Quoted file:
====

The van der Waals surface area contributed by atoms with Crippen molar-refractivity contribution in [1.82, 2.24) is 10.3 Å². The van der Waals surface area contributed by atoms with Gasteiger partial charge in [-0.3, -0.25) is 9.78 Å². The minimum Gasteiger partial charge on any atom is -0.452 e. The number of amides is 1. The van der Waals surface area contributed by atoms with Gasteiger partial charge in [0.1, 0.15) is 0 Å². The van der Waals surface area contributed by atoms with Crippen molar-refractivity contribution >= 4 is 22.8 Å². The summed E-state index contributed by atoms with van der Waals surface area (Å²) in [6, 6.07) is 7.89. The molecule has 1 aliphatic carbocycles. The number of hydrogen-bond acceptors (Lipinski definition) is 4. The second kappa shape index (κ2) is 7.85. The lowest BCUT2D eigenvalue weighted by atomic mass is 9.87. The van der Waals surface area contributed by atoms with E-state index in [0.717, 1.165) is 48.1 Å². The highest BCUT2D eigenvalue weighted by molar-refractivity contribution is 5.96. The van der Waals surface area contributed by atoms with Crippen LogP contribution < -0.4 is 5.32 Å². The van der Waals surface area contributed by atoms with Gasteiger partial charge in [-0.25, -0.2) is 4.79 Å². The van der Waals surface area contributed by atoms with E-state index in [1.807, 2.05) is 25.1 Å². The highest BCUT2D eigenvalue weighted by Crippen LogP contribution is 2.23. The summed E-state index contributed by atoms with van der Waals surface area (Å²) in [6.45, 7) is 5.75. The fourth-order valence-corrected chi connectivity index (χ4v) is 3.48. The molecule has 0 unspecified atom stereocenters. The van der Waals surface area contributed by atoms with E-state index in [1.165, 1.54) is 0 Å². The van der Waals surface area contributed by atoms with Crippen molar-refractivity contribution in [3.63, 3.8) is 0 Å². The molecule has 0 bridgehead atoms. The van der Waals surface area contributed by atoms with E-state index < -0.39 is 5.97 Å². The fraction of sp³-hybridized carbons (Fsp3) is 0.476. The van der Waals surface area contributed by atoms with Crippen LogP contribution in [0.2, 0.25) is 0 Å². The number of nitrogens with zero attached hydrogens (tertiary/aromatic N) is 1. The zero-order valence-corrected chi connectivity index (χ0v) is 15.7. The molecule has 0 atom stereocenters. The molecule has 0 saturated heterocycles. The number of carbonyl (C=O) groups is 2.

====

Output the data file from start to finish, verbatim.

The van der Waals surface area contributed by atoms with Crippen molar-refractivity contribution in [1.82, 2.24) is 10.3 Å². The van der Waals surface area contributed by atoms with Gasteiger partial charge in [-0.3, -0.25) is 9.78 Å². The minimum Gasteiger partial charge on any atom is -0.452 e. The number of amides is 1. The van der Waals surface area contributed by atoms with Gasteiger partial charge in [0.1, 0.15) is 0 Å². The van der Waals surface area contributed by atoms with Crippen molar-refractivity contribution >= 4 is 22.8 Å². The summed E-state index contributed by atoms with van der Waals surface area (Å²) in [6, 6.07) is 7.89. The molecule has 1 aliphatic carbocycles. The number of hydrogen-bond acceptors (Lipinski definition) is 4. The second kappa shape index (κ2) is 7.85. The lowest BCUT2D eigenvalue weighted by atomic mass is 9.87. The van der Waals surface area contributed by atoms with E-state index in [0.717, 1.165) is 48.1 Å². The highest BCUT2D eigenvalue weighted by molar-refractivity contribution is 5.96. The van der Waals surface area contributed by atoms with Crippen LogP contribution < -0.4 is 5.32 Å². The van der Waals surface area contributed by atoms with Gasteiger partial charge in [-0.25, -0.2) is 4.79 Å². The van der Waals surface area contributed by atoms with E-state index in [1.807, 2.05) is 25.1 Å². The highest BCUT2D eigenvalue weighted by Crippen LogP contribution is 2.23. The summed E-state index contributed by atoms with van der Waals surface area (Å²) in [6.45, 7) is 5.75. The fourth-order valence-corrected chi connectivity index (χ4v) is 3.48. The molecule has 0 unspecified atom stereocenters. The van der Waals surface area contributed by atoms with E-state index in [1.165, 1.54) is 0 Å². The van der Waals surface area contributed by atoms with Crippen molar-refractivity contribution in [3.63, 3.8) is 0 Å². The molecule has 0 bridgehead atoms. The van der Waals surface area contributed by atoms with E-state index < -0.39 is 5.97 Å². The fraction of sp³-hybridized carbons (Fsp3) is 0.476. The van der Waals surface area contributed by atoms with Crippen LogP contribution in [0.2, 0.25) is 0 Å². The number of nitrogens with zero attached hydrogens (tertiary/aromatic N) is 1. The zero-order valence-corrected chi connectivity index (χ0v) is 15.7. The molecule has 0 atom stereocenters. The molecule has 0 saturated heterocycles. The number of carbonyl (C=O) groups is 2.